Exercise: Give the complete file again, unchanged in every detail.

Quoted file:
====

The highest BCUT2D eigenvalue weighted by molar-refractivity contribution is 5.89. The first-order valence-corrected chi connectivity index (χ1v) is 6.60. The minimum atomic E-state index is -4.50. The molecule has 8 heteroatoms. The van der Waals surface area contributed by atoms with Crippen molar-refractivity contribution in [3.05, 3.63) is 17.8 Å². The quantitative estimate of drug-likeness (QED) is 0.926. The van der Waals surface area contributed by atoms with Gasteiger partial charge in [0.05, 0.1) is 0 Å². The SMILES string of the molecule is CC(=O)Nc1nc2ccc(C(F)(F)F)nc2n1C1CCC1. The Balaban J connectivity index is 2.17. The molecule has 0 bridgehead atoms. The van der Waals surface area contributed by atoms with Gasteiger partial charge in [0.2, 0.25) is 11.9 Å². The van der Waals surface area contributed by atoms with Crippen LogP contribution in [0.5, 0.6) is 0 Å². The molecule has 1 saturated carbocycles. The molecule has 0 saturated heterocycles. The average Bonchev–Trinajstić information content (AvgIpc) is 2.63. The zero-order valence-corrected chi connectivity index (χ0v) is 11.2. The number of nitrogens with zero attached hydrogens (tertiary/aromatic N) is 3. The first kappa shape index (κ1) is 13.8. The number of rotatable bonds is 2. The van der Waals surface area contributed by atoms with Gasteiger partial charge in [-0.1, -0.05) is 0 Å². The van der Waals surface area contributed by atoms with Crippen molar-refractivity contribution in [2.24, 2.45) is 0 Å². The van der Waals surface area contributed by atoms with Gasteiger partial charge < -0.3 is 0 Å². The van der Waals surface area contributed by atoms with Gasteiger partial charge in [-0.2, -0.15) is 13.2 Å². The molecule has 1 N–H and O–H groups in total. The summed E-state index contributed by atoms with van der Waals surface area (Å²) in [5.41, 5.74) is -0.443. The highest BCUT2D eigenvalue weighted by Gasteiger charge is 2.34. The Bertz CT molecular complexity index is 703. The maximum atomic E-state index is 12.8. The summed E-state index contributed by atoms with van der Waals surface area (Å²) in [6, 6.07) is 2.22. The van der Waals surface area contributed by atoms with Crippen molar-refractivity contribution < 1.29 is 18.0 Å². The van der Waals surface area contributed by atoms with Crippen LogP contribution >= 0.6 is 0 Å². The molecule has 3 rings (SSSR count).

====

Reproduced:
The highest BCUT2D eigenvalue weighted by molar-refractivity contribution is 5.89. The first-order valence-corrected chi connectivity index (χ1v) is 6.60. The minimum atomic E-state index is -4.50. The molecule has 8 heteroatoms. The van der Waals surface area contributed by atoms with Crippen molar-refractivity contribution in [3.05, 3.63) is 17.8 Å². The quantitative estimate of drug-likeness (QED) is 0.926. The van der Waals surface area contributed by atoms with Gasteiger partial charge in [0.05, 0.1) is 0 Å². The SMILES string of the molecule is CC(=O)Nc1nc2ccc(C(F)(F)F)nc2n1C1CCC1. The Balaban J connectivity index is 2.17. The molecule has 0 bridgehead atoms. The van der Waals surface area contributed by atoms with Gasteiger partial charge in [0.2, 0.25) is 11.9 Å². The van der Waals surface area contributed by atoms with Crippen LogP contribution in [0.5, 0.6) is 0 Å². The molecule has 1 saturated carbocycles. The molecule has 0 saturated heterocycles. The average Bonchev–Trinajstić information content (AvgIpc) is 2.63. The zero-order valence-corrected chi connectivity index (χ0v) is 11.2. The number of nitrogens with zero attached hydrogens (tertiary/aromatic N) is 3. The first kappa shape index (κ1) is 13.8. The number of rotatable bonds is 2. The van der Waals surface area contributed by atoms with Gasteiger partial charge in [-0.1, -0.05) is 0 Å². The van der Waals surface area contributed by atoms with Crippen molar-refractivity contribution in [2.24, 2.45) is 0 Å². The van der Waals surface area contributed by atoms with Gasteiger partial charge < -0.3 is 0 Å². The van der Waals surface area contributed by atoms with Gasteiger partial charge in [-0.2, -0.15) is 13.2 Å². The molecule has 1 N–H and O–H groups in total. The summed E-state index contributed by atoms with van der Waals surface area (Å²) in [5.41, 5.74) is -0.443. The highest BCUT2D eigenvalue weighted by Gasteiger charge is 2.34. The Bertz CT molecular complexity index is 703. The maximum atomic E-state index is 12.8. The summed E-state index contributed by atoms with van der Waals surface area (Å²) in [6, 6.07) is 2.22. The van der Waals surface area contributed by atoms with Crippen molar-refractivity contribution < 1.29 is 18.0 Å². The van der Waals surface area contributed by atoms with Crippen LogP contribution >= 0.6 is 0 Å². The molecule has 3 rings (SSSR count).